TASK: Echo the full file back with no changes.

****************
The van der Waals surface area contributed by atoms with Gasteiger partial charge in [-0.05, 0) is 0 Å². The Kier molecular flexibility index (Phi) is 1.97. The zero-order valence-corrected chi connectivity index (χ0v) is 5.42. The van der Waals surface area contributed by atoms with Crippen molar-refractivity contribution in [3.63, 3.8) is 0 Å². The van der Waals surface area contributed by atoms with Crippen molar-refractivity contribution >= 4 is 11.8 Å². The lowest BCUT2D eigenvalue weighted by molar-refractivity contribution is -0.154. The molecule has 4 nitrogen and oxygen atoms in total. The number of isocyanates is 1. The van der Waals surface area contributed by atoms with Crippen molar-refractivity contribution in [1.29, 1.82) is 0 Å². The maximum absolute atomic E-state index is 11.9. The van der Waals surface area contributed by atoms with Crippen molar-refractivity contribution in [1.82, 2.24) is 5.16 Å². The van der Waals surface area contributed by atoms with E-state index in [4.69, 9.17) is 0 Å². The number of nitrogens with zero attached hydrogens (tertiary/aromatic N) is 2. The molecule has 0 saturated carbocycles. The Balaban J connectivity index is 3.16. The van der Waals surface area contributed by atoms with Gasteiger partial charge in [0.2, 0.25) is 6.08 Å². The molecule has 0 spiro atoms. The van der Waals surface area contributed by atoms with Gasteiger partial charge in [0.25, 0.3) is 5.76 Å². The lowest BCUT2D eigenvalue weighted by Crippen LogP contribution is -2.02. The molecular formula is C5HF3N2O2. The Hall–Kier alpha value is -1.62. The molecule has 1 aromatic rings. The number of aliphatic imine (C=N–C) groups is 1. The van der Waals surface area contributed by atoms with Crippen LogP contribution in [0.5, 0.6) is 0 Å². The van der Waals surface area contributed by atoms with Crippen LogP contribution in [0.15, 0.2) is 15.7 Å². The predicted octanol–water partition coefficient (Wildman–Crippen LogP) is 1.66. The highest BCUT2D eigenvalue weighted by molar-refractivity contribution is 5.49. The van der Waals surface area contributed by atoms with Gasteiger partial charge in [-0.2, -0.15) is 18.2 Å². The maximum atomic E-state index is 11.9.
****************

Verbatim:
The van der Waals surface area contributed by atoms with Gasteiger partial charge in [-0.05, 0) is 0 Å². The Kier molecular flexibility index (Phi) is 1.97. The zero-order valence-corrected chi connectivity index (χ0v) is 5.42. The van der Waals surface area contributed by atoms with Crippen molar-refractivity contribution in [3.63, 3.8) is 0 Å². The van der Waals surface area contributed by atoms with Crippen molar-refractivity contribution >= 4 is 11.8 Å². The lowest BCUT2D eigenvalue weighted by molar-refractivity contribution is -0.154. The molecule has 4 nitrogen and oxygen atoms in total. The number of isocyanates is 1. The van der Waals surface area contributed by atoms with Crippen molar-refractivity contribution in [1.29, 1.82) is 0 Å². The maximum absolute atomic E-state index is 11.9. The van der Waals surface area contributed by atoms with Crippen molar-refractivity contribution in [1.82, 2.24) is 5.16 Å². The van der Waals surface area contributed by atoms with E-state index in [4.69, 9.17) is 0 Å². The number of nitrogens with zero attached hydrogens (tertiary/aromatic N) is 2. The molecule has 0 saturated carbocycles. The Balaban J connectivity index is 3.16. The van der Waals surface area contributed by atoms with Gasteiger partial charge in [0.2, 0.25) is 6.08 Å². The molecule has 0 spiro atoms. The van der Waals surface area contributed by atoms with Gasteiger partial charge in [0.25, 0.3) is 5.76 Å². The lowest BCUT2D eigenvalue weighted by Crippen LogP contribution is -2.02. The molecular formula is C5HF3N2O2. The Hall–Kier alpha value is -1.62. The molecule has 1 aromatic rings. The number of aliphatic imine (C=N–C) groups is 1. The van der Waals surface area contributed by atoms with Crippen LogP contribution in [0.5, 0.6) is 0 Å². The van der Waals surface area contributed by atoms with Crippen LogP contribution in [0.15, 0.2) is 15.7 Å². The predicted octanol–water partition coefficient (Wildman–Crippen LogP) is 1.66. The highest BCUT2D eigenvalue weighted by molar-refractivity contribution is 5.49. The van der Waals surface area contributed by atoms with Gasteiger partial charge in [-0.2, -0.15) is 18.2 Å². The maximum atomic E-state index is 11.9.